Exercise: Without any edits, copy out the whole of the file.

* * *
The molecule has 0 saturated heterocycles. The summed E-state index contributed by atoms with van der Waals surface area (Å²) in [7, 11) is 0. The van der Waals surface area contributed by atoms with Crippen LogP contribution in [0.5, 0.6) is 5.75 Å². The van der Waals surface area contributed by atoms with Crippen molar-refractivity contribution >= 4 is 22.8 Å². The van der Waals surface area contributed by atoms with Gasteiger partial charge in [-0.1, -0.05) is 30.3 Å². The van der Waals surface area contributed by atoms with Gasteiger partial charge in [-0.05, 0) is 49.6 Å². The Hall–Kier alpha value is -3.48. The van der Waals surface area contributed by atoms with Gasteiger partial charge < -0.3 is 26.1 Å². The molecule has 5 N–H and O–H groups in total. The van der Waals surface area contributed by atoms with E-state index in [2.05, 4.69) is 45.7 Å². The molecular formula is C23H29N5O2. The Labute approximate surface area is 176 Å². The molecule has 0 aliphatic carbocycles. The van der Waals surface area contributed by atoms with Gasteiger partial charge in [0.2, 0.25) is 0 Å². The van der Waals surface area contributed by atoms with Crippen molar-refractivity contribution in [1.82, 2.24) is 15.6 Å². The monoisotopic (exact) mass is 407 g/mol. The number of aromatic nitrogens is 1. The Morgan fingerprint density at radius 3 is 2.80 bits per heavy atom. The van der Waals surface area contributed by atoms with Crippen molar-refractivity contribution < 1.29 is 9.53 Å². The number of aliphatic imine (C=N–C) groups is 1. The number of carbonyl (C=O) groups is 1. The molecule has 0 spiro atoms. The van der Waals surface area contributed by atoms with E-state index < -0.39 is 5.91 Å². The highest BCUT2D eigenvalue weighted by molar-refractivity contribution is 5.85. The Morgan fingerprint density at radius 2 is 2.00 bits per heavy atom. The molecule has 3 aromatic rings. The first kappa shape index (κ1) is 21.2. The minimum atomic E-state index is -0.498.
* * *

The molecule has 0 saturated heterocycles. The summed E-state index contributed by atoms with van der Waals surface area (Å²) in [7, 11) is 0. The van der Waals surface area contributed by atoms with Crippen LogP contribution in [0.5, 0.6) is 5.75 Å². The van der Waals surface area contributed by atoms with Crippen molar-refractivity contribution >= 4 is 22.8 Å². The van der Waals surface area contributed by atoms with Gasteiger partial charge in [-0.1, -0.05) is 30.3 Å². The van der Waals surface area contributed by atoms with Gasteiger partial charge in [-0.05, 0) is 49.6 Å². The Hall–Kier alpha value is -3.48. The van der Waals surface area contributed by atoms with Gasteiger partial charge < -0.3 is 26.1 Å². The molecule has 5 N–H and O–H groups in total. The van der Waals surface area contributed by atoms with E-state index in [2.05, 4.69) is 45.7 Å². The molecular formula is C23H29N5O2. The Labute approximate surface area is 176 Å². The molecule has 0 aliphatic carbocycles. The van der Waals surface area contributed by atoms with Gasteiger partial charge in [0.2, 0.25) is 0 Å². The van der Waals surface area contributed by atoms with Crippen molar-refractivity contribution in [1.82, 2.24) is 15.6 Å². The monoisotopic (exact) mass is 407 g/mol. The number of aromatic nitrogens is 1. The Morgan fingerprint density at radius 3 is 2.80 bits per heavy atom. The van der Waals surface area contributed by atoms with Crippen molar-refractivity contribution < 1.29 is 9.53 Å². The number of aliphatic imine (C=N–C) groups is 1. The number of carbonyl (C=O) groups is 1. The molecule has 0 spiro atoms. The van der Waals surface area contributed by atoms with E-state index < -0.39 is 5.91 Å². The highest BCUT2D eigenvalue weighted by molar-refractivity contribution is 5.85. The Morgan fingerprint density at radius 2 is 2.00 bits per heavy atom. The molecule has 3 aromatic rings. The first kappa shape index (κ1) is 21.2. The minimum atomic E-state index is -0.498.